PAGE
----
Arkansas Works, the name Hutchinson has given to the state's expansion of Medicaid, provides health insurance to around 280,000 low-income Arkansans by using mostly federal funds to purchase plans from private insurers.
Sturch has voted for the program while in the Legislature, and he said it has been made better under the governor, who successfully pushed for a work requirement to be added to the program.
"I'm more at ease with it with regards to some of the changes that have been put in place," Sturch said. "We can moan and complain about it ... but we have to make it work."
In a recent interview at the state Capitol, Collins-Smith said that as a result of the state expanding Medicaid, "people have died. It's appalling to me."
Collins-Smith pointed to the Foundation for Government Accountability, a conservative think-tank based in Naples, Fla., as the source for her claim. In March, the group published a report critical of Medicaid expansion, asserting that the money states spent on their programs could have alternatively been used to reduce wait-lists for an optional Medicaid program providing at-home disability care. The report found that 74 Arkansans on that waiting list died since the state expanded Medicaid.
A spokesman for the state Department of Human Services said the agency is aware of individuals who died on the wait-list, but did not have any information about what caused their deaths. Most people on the wait-list receive other Medicaid services, the spokesman noted.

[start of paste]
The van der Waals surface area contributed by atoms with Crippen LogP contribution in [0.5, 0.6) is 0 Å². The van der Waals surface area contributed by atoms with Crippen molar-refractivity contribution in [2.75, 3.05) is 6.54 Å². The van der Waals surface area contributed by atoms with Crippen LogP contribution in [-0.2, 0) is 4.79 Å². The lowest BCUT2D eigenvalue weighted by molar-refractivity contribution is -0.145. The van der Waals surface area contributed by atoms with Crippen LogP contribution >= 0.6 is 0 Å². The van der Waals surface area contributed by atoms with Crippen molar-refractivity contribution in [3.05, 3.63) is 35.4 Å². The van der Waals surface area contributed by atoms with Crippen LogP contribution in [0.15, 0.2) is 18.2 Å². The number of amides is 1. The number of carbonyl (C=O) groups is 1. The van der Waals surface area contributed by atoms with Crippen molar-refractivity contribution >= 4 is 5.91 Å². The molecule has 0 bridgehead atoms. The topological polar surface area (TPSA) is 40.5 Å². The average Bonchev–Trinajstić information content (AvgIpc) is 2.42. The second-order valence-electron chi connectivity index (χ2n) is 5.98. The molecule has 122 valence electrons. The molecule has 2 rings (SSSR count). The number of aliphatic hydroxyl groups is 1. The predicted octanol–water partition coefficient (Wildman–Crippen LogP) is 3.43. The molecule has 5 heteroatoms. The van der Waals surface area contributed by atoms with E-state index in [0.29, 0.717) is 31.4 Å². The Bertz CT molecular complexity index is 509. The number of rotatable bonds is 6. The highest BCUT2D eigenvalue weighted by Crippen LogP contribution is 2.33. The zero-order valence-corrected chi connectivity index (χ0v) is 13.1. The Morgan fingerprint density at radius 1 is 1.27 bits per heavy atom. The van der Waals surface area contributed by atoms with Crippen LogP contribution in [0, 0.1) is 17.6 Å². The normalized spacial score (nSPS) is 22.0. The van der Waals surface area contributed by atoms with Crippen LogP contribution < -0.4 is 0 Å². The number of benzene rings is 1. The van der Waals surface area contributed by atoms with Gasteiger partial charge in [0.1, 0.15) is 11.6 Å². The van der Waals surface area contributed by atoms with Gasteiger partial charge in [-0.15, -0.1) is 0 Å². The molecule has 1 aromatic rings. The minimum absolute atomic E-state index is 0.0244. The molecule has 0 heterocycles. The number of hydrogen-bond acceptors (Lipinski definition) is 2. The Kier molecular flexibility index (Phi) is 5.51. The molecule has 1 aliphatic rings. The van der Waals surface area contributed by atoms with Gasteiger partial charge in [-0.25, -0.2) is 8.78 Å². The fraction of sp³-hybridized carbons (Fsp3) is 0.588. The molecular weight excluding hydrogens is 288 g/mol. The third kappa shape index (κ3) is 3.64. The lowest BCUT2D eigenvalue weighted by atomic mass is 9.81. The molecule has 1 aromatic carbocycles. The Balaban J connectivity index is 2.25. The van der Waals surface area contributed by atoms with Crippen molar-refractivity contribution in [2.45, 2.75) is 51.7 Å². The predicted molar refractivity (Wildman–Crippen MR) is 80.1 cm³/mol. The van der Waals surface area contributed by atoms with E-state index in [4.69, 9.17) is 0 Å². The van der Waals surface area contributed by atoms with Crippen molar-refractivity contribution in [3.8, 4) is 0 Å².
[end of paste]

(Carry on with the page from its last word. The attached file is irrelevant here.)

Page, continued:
Sturch also said he supports the governor's proposal for a $180 million income tax cut for Arkansas' top earners in 2019. He noted that the governor similarly oversaw tax cuts for the state's middle and low-income earners during each of Sturch's first two legislative sessions.
Collins-Smith voted to cut income taxes in 2017 but voted "present" on a related measure to exempt military retirement benefits from income taxes while raising taxes elsewhere. She was more skeptical of the governor's plan, which she added was incomplete.
"I want to see a tax cut, not one that says, 'I'm going to cut over here and increase over here,'" Collins-Smith said.
Collins-Smith declined to say who will get her vote in the governor's Republican primary. Sturch said he will vote for Hutchinson.
If elected to the four-year Senate seat, Sturch said he wanted to push for legislation that would expand discounts for high school students to take some of their classes at community colleges and help them earn technical degrees.
However, Collins-Smith offered a rebuke to Sturch's record on school choice, bringing up his vote against legislation to create a pilot-program for school vouchers. She said Sturch has been declaring himself "the only school choice candidate."
Sturch denied using that language. He said he voted against the voucher pilot program because he heard from many of his constituents who opposed it, and he did not believe it was in the same vein as other bills giving parents more opportunities to pick their children's schools.
"I'm not against school choice ... it's kind of a misnomer because it's a voucher program," Sturch said.
He said he felt both he and Collins-Smith had both been running a mostly positive campaign. Collins-Smith said Sturch had been running "attack ads," pointing to a campaign mailer he had sent out that she said used an unflattering picture of her, instead of her official Senate photo.
SundayMonday on 05/21/2018
Print Headline: Battle over health care, guns marks Senate race